Almanac Wine and Footy: Rockford, Tanunda and how to cope with winter

Smokie and Marg (Dawson) are on a road trip which has taken them through the magnificent Mallee country and on to the Barossa Valley. Family Harms has just driven back from Adelaide too. The Wimmera is having a magnificent season – there are headers harvesting wheat everywhere.

 

Smoke has mentioned that they went to Rockford in the Barossa.

 

Smokie Dawson Rockford

 

I first visited Rockford in 1984 – just after it had opened. I met its owner and spiritual leader (that’s the sort of place it is), Robert O’Callaghan and would catch up with him at cellar door from time to time when we visited every year (and I mean every year). It was a small battling winery committed to making wine by hand – using the traditional methods. Robert did not waver from the philosophy which underpinned his art.  Over the years we have become friends. These days I help with their (printed) newsletter The Rockford Rag. Gradually the world came to realise Rockford wines were top class (Basket Press Shiraz is one of Australia’s great reds) and over the last 20 years Robert and his team’s dedication have been rewarded. Rockford is now established and going beautifully – while maintaining that commitment (through current winemaker, the very talented Ben Radford) to its philosophy.

 

These days I visit Rockford three or four times a year. In December I was there for two days which included the growers’ dinner. Every grower who provides grapes to Rockford is invited to a terrific meal (understated, but delicious, in that classic Rockford way) in a marquee next to the Home Block. The wine made from each parcel of grapes is in bottles lined up on a table – about 120 of them – labelled with things like Hoffman Shiraz and Creek Block Riesling. These are the wines from which the blends are made – in each style – once the alchemist feels the spirit move him.

 

Here’s a piece I wrote in the winter of 2009, a version of which was first published in The Age:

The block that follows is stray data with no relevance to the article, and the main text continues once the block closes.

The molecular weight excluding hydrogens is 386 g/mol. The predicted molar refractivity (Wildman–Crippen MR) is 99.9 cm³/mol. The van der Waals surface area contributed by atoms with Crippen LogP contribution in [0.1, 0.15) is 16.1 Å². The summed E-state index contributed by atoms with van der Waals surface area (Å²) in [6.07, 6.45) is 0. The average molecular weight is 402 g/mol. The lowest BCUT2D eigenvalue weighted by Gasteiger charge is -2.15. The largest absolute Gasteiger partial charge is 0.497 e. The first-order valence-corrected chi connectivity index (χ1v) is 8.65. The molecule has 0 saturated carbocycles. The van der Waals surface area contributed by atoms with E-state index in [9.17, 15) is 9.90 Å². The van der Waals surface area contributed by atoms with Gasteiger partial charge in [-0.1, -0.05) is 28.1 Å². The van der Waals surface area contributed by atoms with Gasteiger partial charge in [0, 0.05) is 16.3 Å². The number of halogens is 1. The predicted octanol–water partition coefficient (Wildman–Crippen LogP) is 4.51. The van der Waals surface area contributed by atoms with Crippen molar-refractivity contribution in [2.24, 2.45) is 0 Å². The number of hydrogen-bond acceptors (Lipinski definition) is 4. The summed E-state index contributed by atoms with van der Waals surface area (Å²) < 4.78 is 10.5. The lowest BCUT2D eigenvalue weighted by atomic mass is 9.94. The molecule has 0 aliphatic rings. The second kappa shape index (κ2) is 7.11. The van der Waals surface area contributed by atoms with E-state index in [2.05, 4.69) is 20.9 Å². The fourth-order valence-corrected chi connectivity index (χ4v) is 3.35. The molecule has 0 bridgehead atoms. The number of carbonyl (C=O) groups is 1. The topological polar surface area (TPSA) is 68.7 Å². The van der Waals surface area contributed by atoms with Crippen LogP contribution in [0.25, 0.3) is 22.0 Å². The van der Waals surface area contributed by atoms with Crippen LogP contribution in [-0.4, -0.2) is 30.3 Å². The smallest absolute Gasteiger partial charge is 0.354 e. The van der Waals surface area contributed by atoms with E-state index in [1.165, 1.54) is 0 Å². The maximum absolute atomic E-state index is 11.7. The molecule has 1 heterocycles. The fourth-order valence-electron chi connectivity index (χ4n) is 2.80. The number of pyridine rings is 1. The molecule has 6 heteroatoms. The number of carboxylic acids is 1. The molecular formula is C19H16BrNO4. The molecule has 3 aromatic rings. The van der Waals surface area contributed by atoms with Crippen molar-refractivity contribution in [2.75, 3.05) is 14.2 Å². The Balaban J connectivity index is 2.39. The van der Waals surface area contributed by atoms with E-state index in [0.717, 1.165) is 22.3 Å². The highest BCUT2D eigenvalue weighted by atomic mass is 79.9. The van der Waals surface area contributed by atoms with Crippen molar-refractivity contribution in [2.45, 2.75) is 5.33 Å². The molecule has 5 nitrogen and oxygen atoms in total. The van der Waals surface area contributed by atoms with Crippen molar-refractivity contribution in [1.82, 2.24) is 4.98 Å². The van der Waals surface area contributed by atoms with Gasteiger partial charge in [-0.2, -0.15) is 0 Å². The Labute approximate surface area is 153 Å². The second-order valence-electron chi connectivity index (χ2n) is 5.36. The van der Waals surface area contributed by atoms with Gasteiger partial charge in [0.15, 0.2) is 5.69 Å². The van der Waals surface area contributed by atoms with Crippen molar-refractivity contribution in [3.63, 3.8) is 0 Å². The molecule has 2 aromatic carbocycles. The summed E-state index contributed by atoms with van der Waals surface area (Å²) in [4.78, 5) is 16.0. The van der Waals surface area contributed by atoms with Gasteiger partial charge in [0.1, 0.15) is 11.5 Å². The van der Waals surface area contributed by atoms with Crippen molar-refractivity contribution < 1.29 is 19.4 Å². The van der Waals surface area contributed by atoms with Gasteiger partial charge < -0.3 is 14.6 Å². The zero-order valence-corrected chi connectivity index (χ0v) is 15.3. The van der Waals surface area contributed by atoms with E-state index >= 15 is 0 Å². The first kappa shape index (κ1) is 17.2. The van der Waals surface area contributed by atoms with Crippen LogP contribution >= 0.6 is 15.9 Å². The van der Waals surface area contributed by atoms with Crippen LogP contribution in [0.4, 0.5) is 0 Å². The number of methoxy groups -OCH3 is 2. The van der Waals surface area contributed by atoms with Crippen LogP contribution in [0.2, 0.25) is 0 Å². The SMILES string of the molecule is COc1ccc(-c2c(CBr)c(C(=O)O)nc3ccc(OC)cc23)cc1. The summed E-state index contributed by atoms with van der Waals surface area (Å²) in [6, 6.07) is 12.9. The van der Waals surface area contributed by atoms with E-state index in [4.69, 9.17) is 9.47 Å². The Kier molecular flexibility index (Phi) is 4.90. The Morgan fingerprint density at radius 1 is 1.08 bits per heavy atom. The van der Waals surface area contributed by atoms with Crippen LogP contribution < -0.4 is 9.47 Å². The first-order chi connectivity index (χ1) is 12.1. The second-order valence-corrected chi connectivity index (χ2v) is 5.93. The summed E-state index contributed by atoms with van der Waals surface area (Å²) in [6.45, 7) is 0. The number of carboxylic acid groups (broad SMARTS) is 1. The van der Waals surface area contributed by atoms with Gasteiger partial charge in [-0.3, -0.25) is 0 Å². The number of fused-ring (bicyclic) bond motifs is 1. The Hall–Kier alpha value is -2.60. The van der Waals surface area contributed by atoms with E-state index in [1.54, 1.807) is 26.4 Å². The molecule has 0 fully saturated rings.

Saturday afternoon in the Barossa Valley. I am sitting with Robert O’Callaghan — winemaker, yarn-spinner, cricketer, golfer, Port Adelaide supporter, larrikin, lover of life — in front of the fire in his 1850s home. A mallee root burns beautifully. Fev is having an ordinary first quarter.

 

Robert’s winery, Rockford, is a two-iron away, if you can get the ball rolling down the Krondorf Hill. Robert is telling stories.

 

“The old man played for Barooga in ’59. Maroon and gold: the Hawks. Team full of O’Dwyers and Tooheys and Dohertys and Cullens. Could have been an Irish hurling team. Vin Toohey is Bernard’s father,” he explains.

 

“Played for Geelong,” I say.

 

“And Sydney,” he reminds me. “Great characters. Sparrow Quinane: jockey-size, just wanted to blue. Gav Cullen: the whitest skin and the reddest hair; used to take off on these long runs and come back rosy-cheeked and puffin’. Bricky Neal who was wider than he was tall. But not as big as Tubby Brooks, the full-forward. Sat in the goal square. Pioneered the lace-up jumper up the Murray. So big the Barooga jumper wouldn’t go round him. His mother had to cut it up the middle to put in a panel. Had to lace it up.

 

“They made the grand final. Against Wunghnu, the Presbyterians. Three-quarter-time they were copping a hammering. Gerry O’Dwyer, great player, great coach, searched for inspiration. ‘Look at those wowsers,’ he said, pointing at the other huddle. ‘If they win this they’ll be celebratin’ with three pots of tea and a lemon sponge cake. But if we win …’ He was interrupted. ‘I’ll put on a keg,’ came a voice from the outer circle. ‘I’ll kill a sheep,’ said another. ‘I’ll put on another keg.’ They won running away and partied for a week.”

 

We’re in the footy mood. I suggest we duck into Tanunda to watch the local match.

 

So we do, driving through the puddles, past rows of shiraz vines, as knotted as Kevin Sheedy’s knuckles. Into town.

 

Huge pine trees ring Magpie Park, the home of the Tanunda Football Club. We drive in. Past the Tanunda Kegel club where they’ve played skittles on the wooden floor (and drunk a lot of port) for generations.